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A Half-Baked Puppet Show Rise of the Planet of the Apes

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A Half-Baked Puppet Show: Rise of the Planet of the Apes

The original Planet of the Apes series was an unsubtle yet striking response to the turbulent times from which the films were made. In its own way, Rise of the Planet of the Apes seems to be branching off from a kind of apolitical unrest, not sure what it’s fighting against but mad as hell and unwilling to take it anymore. While the human characters are presented with mild sympathy (particularly the attractive lead actors, James Franco and Frida Pinto), the audience is clearly intended to side with the apes. Maybe because the culture watching this film is generally dissatisfied, yearning for more, and not necessarily articulate about how they want to make it better, but it sure feels good to see the old system torn down.

As helicopters are knocked out of the sky by leaping gorillas and smaller primates climb over, under, and through the riot brigade police force called upon to stop the apes, there’s a sense of spectacle, for sure, but after the initial thrill wears off, there’s the realization that there’s no sincere sense of danger at play here. The PG-13 violence means that only bad-guy humans and victimized apes get killed off. There’s a vague whiff of betrayal when this movie reveals it has no teeth.

The first three-quarters of Rise of the Planet of the Apes makes even less of an impression, going for a slow-burn origin-story build-up following a unique ape named Caesar (played by Andy Serkis). There’s a sense of hitting plot points as we go rather than watching a story unfold. Our hero ape begins life as a surrogate child/pet to his scientist creator, Will (Franco), until the humans realize he’s an animal and has to be kept in a cage, where he gradually earns the respect, trust, and community of his fellow apes. Since the title of the movie clearly explains where the whole thing is going, there’s no actual suspense, just a passive sense of dread while we wait for the inevitable.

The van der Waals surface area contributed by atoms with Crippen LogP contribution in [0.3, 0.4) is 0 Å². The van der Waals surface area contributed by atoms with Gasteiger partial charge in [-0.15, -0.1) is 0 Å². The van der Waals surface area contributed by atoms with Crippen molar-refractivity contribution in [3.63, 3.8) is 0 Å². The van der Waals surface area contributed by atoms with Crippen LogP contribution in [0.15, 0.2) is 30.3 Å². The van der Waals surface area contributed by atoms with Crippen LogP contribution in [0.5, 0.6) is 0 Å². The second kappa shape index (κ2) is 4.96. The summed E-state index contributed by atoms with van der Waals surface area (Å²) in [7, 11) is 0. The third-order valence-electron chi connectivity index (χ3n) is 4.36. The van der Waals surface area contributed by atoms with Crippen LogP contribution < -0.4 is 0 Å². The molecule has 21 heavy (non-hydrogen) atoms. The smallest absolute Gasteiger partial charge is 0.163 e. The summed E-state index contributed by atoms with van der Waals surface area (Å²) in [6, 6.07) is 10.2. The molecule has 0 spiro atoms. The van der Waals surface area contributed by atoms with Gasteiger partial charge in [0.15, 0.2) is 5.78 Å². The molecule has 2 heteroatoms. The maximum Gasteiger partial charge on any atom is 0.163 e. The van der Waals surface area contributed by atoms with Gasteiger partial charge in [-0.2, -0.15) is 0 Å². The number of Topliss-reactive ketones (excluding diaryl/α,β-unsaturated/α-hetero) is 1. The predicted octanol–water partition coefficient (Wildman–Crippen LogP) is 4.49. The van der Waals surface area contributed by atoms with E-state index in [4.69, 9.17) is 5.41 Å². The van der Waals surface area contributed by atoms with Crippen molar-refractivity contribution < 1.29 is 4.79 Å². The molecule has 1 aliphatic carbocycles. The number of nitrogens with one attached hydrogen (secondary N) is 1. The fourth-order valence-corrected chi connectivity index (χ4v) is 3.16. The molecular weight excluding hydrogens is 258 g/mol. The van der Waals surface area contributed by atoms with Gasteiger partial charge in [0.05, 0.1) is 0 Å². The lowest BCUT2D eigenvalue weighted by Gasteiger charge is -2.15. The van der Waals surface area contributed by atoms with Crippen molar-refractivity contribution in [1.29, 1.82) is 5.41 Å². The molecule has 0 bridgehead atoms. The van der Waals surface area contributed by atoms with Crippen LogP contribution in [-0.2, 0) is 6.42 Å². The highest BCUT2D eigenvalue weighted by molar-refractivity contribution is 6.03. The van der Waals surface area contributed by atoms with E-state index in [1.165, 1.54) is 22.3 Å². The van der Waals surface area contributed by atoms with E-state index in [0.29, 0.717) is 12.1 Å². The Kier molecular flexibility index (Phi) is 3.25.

As for the humans, they aren’t much help. Franco and Pinto aren’t playing characters per se; they’re stand-ins for moral platitudes (“We’re trying to control something that is not meant to be controlled!”) or half-baked emotions (“Caesar, I promise I will bring you home!”). Will, who made Caesar what he is, seeks to find a cure for Alzheimer’s, and we get a handful of scenes between Franco and John Lithgow (as the Alzheimer’s-plagued father) that read as a subplot, or even filler, in between the main narrative of Caesar’s transition from demeaned slave to rebel leader.

The humans seem less human than the computer-generated apes. So here we are, rooting for the apes the entire time, even if the CGI techniques are today’s equivalent of a well-done puppet show. (I wonder how the film will age, and if it will soon feel dated.) Serkis, who played Gollum in the Lord of the Rings franchise, as well as the titular beast in Peter Jackson’s King Kong, manages to transcend the limitations of pixels and motion-capture technology. While his performance as Caesar here doesn’t rival his innovative Gollum, he still conveys depth and nuance and a fully realized character even when we the audience are hyper-aware of watching something inherently fake-looking. It’s an impressive stunt, but I do hope Serkis finds himself cast more frequently in his human form.

But for now, I’m sure Serkis is satisfied cashing his checks for what will surely be a lucrative new job, as I’m sure Caesar will establish global dominance in the inevitable sequels. In all fairness, Rise of the Planet of the Apes does have the potential to kick-start an imaginative new take on the Planet of the Apes franchise. Some of the original films are better than others, and our prevailing memory of the sequels is of apes taking back the power. I wonder if this new series can afford to be bolder in its design. It might tap into the cultural zeitgeist in a way as equally unsubtly, but as memorably, as its cinematic ape-movie predecessors.

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